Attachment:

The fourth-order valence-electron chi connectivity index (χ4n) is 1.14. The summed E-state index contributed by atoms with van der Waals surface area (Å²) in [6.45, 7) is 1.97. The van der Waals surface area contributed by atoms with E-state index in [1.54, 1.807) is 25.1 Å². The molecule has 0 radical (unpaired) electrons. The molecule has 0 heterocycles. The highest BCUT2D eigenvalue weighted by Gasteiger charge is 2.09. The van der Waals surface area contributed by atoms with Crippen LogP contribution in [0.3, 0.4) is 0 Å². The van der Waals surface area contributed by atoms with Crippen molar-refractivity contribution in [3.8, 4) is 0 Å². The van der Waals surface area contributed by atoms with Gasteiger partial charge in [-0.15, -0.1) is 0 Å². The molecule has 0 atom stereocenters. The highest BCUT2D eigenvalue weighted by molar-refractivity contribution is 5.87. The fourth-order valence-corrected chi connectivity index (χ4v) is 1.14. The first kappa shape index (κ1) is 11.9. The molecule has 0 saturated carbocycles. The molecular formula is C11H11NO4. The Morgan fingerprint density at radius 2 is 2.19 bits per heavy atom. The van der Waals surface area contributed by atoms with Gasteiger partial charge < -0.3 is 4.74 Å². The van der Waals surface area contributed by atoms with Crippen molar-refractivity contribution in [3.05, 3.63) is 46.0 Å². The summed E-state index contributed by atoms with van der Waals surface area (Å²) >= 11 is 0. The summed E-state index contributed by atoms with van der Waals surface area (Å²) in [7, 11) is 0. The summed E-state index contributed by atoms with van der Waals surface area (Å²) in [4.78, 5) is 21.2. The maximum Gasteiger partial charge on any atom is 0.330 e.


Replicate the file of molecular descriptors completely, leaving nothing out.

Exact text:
The fourth-order valence-electron chi connectivity index (χ4n) is 1.14. The summed E-state index contributed by atoms with van der Waals surface area (Å²) in [6.45, 7) is 1.97. The van der Waals surface area contributed by atoms with E-state index in [1.54, 1.807) is 25.1 Å². The molecule has 0 radical (unpaired) electrons. The molecule has 0 heterocycles. The highest BCUT2D eigenvalue weighted by Gasteiger charge is 2.09. The van der Waals surface area contributed by atoms with Crippen LogP contribution in [0.3, 0.4) is 0 Å². The van der Waals surface area contributed by atoms with Crippen molar-refractivity contribution in [3.8, 4) is 0 Å². The van der Waals surface area contributed by atoms with Gasteiger partial charge in [-0.15, -0.1) is 0 Å². The molecule has 0 atom stereocenters. The highest BCUT2D eigenvalue weighted by molar-refractivity contribution is 5.87. The fourth-order valence-corrected chi connectivity index (χ4v) is 1.14. The first kappa shape index (κ1) is 11.9. The molecule has 0 saturated carbocycles. The molecular formula is C11H11NO4. The Morgan fingerprint density at radius 2 is 2.19 bits per heavy atom. The van der Waals surface area contributed by atoms with Gasteiger partial charge < -0.3 is 4.74 Å². The van der Waals surface area contributed by atoms with Crippen molar-refractivity contribution in [3.05, 3.63) is 46.0 Å². The summed E-state index contributed by atoms with van der Waals surface area (Å²) >= 11 is 0. The summed E-state index contributed by atoms with van der Waals surface area (Å²) in [7, 11) is 0. The summed E-state index contributed by atoms with van der Waals surface area (Å²) in [4.78, 5) is 21.2. The maximum Gasteiger partial charge on any atom is 0.330 e.